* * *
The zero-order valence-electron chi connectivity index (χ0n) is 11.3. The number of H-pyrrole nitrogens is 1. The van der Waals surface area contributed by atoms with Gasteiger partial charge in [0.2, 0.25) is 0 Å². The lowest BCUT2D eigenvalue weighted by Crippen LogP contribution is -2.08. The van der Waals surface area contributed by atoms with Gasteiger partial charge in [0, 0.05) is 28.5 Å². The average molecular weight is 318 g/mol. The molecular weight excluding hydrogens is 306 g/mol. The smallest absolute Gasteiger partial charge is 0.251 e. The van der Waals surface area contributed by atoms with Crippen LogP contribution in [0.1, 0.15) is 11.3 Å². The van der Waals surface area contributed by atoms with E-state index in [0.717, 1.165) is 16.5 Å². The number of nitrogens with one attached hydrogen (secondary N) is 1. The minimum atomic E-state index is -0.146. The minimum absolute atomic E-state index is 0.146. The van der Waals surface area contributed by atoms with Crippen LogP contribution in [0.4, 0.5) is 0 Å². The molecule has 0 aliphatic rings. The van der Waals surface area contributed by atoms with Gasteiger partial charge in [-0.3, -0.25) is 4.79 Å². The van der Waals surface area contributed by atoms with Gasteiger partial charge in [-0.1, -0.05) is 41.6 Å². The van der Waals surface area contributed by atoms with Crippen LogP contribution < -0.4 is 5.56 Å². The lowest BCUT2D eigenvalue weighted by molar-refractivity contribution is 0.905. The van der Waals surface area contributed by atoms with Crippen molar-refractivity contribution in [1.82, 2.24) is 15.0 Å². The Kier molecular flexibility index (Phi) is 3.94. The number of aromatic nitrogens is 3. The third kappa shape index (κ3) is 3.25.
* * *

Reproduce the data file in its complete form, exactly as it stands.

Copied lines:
The zero-order valence-electron chi connectivity index (χ0n) is 11.3. The number of H-pyrrole nitrogens is 1. The van der Waals surface area contributed by atoms with Gasteiger partial charge in [0.2, 0.25) is 0 Å². The lowest BCUT2D eigenvalue weighted by Crippen LogP contribution is -2.08. The van der Waals surface area contributed by atoms with Gasteiger partial charge in [0, 0.05) is 28.5 Å². The average molecular weight is 318 g/mol. The molecular weight excluding hydrogens is 306 g/mol. The smallest absolute Gasteiger partial charge is 0.251 e. The van der Waals surface area contributed by atoms with Crippen LogP contribution in [0.1, 0.15) is 11.3 Å². The van der Waals surface area contributed by atoms with E-state index in [0.717, 1.165) is 16.5 Å². The number of nitrogens with one attached hydrogen (secondary N) is 1. The minimum atomic E-state index is -0.146. The minimum absolute atomic E-state index is 0.146. The van der Waals surface area contributed by atoms with Crippen LogP contribution in [0.4, 0.5) is 0 Å². The molecule has 0 aliphatic rings. The van der Waals surface area contributed by atoms with Gasteiger partial charge in [-0.3, -0.25) is 4.79 Å². The van der Waals surface area contributed by atoms with Gasteiger partial charge in [-0.1, -0.05) is 41.6 Å². The van der Waals surface area contributed by atoms with Crippen LogP contribution < -0.4 is 5.56 Å². The lowest BCUT2D eigenvalue weighted by molar-refractivity contribution is 0.905. The van der Waals surface area contributed by atoms with Crippen molar-refractivity contribution in [1.82, 2.24) is 15.0 Å². The Kier molecular flexibility index (Phi) is 3.94. The number of aromatic nitrogens is 3. The third kappa shape index (κ3) is 3.25.